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THE CADETS PAY TRIBUTE TO HUGH MAHON

THE CADETS PAY TRIBUTE TO HUGH MAHON

Hugh “Hughie” Mahon, left this world on his favorite holiday, Saint Patrick’s Day. The legacy he leaves behind is significant, and The Cadets cherished Hugh as a member, an instructor, a Director, and a founding father of Drum Corps International.

Hugh Mahon started his drum corps career in the late 1950s as a Drum major for four different drum corps: Paterson Cadets (57-58), Skyliners (59), Garfield Cadets (60-61), and later the Hawthorne Caballeros (62-63).

He was also a marching and maneuvering instructor for the Paterson Lamplighters (1964), Garfield Cadets (1969-1972), Toronto Optimists (1970), Salina Silver Sabers (1973), Long Island Kingsmen (1974-1977), the Bayonne Bridgemen (1975), Spirit of Atlanta (1978) and the New York Skyliners (1978-1980).

Hugh Mahon returned to the Cadets as a drill instructor in 1968.  Two years later, he became Director of the Corps for three years (1969-1972), pushing the concept of “total theme shows” and the formation of the UOJC (United Organization of Junior Corps), which he sought to assist eastern corps in regaining national prominence. Hugh’s longtime friend John Keays noted the following:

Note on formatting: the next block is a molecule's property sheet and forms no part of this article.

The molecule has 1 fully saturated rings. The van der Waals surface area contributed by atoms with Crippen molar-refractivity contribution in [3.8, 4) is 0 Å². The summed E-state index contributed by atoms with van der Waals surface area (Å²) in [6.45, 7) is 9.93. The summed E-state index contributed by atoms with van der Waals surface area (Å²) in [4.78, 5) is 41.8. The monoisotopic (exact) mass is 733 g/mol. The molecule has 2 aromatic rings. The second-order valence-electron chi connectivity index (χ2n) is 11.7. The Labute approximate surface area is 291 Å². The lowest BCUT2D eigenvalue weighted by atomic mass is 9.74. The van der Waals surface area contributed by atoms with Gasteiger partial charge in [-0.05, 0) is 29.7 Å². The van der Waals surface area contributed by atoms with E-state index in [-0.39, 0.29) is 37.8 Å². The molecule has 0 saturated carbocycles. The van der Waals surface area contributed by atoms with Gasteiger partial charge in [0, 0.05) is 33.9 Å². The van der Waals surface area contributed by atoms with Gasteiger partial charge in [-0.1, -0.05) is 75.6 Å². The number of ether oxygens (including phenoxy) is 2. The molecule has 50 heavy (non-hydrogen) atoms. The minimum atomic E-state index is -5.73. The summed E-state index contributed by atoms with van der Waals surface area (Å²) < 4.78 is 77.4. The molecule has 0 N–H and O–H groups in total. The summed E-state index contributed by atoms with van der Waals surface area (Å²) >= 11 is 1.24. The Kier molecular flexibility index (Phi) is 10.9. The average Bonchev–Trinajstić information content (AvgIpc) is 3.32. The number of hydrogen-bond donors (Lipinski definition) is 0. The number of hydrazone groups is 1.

“Hugh envisioned the UOJC as a vehicle for eastern corps to control their fate better; competitively, financially, and organizationally,”

Wanting more for the drum corps activity, Hugh contacted the Midwest Combine members (which was the Midwest organization similar in scope to the UOJC) to work toward a common goal.  Dave Shaw, the first director of publicity and public relations for Drum Corps International, recounts that despite a less-than-enthusiastic reception from both members of the Combine and his UOJC, “Hugh persisted to the point of being such a thorn in the paw of both groups that they reluctantly and very grudgingly agreed to meet at the American Legion Rules Congress in 1971 for some ‘discussion’.  That meeting, contrary to everyone’s early intentions, resulted in the formation of Drum Corps International, a totally unanticipated development.”

Elected as DCI’s first co-director and serving as the DCI Eastern Coordinator, Hugh later became a charter member of both the Cadets Hall of Fame (1984) and the DCI Hall of Fame (1985) recognized for initiating a new era of drum corps.  He was also one of the organizers for the Bluegrass National Championships of Lexington, KY, during DCI’s early days.

Hugh is survived by his wife Adria, three daughters: Kathleen, Colleen, Erin, and several grandchildren. Condolences may be sent to the Mahon family at P.O. Box 756 Danville, KY 40423

Rest in peace Hughie, FHNSAB

 

 CBRASS WEBINAR

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